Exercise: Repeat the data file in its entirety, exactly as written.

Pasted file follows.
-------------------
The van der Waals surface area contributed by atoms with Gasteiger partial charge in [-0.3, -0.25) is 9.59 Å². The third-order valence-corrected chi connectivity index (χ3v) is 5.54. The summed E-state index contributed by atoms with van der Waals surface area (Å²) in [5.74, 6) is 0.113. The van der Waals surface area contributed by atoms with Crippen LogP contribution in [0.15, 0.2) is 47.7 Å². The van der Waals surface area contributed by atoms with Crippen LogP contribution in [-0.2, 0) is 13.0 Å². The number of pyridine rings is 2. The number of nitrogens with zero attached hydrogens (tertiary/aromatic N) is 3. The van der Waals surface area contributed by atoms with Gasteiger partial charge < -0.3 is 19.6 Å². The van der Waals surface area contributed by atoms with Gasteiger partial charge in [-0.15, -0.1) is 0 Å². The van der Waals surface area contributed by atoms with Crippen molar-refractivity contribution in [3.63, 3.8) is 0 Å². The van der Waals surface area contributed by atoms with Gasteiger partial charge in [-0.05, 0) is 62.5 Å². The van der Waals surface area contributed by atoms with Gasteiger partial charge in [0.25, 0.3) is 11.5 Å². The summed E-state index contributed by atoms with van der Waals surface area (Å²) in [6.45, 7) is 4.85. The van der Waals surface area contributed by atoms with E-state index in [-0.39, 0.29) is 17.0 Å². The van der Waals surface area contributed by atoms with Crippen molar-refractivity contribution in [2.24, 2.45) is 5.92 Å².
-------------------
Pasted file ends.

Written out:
The van der Waals surface area contributed by atoms with Gasteiger partial charge in [-0.3, -0.25) is 9.59 Å². The third-order valence-corrected chi connectivity index (χ3v) is 5.54. The summed E-state index contributed by atoms with van der Waals surface area (Å²) in [5.74, 6) is 0.113. The van der Waals surface area contributed by atoms with Crippen LogP contribution in [0.15, 0.2) is 47.7 Å². The van der Waals surface area contributed by atoms with Crippen LogP contribution in [-0.2, 0) is 13.0 Å². The number of pyridine rings is 2. The number of nitrogens with zero attached hydrogens (tertiary/aromatic N) is 3. The van der Waals surface area contributed by atoms with Gasteiger partial charge < -0.3 is 19.6 Å². The van der Waals surface area contributed by atoms with Gasteiger partial charge in [-0.15, -0.1) is 0 Å². The van der Waals surface area contributed by atoms with Crippen molar-refractivity contribution in [3.63, 3.8) is 0 Å². The van der Waals surface area contributed by atoms with Gasteiger partial charge in [-0.05, 0) is 62.5 Å². The van der Waals surface area contributed by atoms with Gasteiger partial charge in [0.25, 0.3) is 11.5 Å². The summed E-state index contributed by atoms with van der Waals surface area (Å²) in [6.45, 7) is 4.85. The van der Waals surface area contributed by atoms with E-state index in [-0.39, 0.29) is 17.0 Å². The van der Waals surface area contributed by atoms with Crippen molar-refractivity contribution in [2.24, 2.45) is 5.92 Å².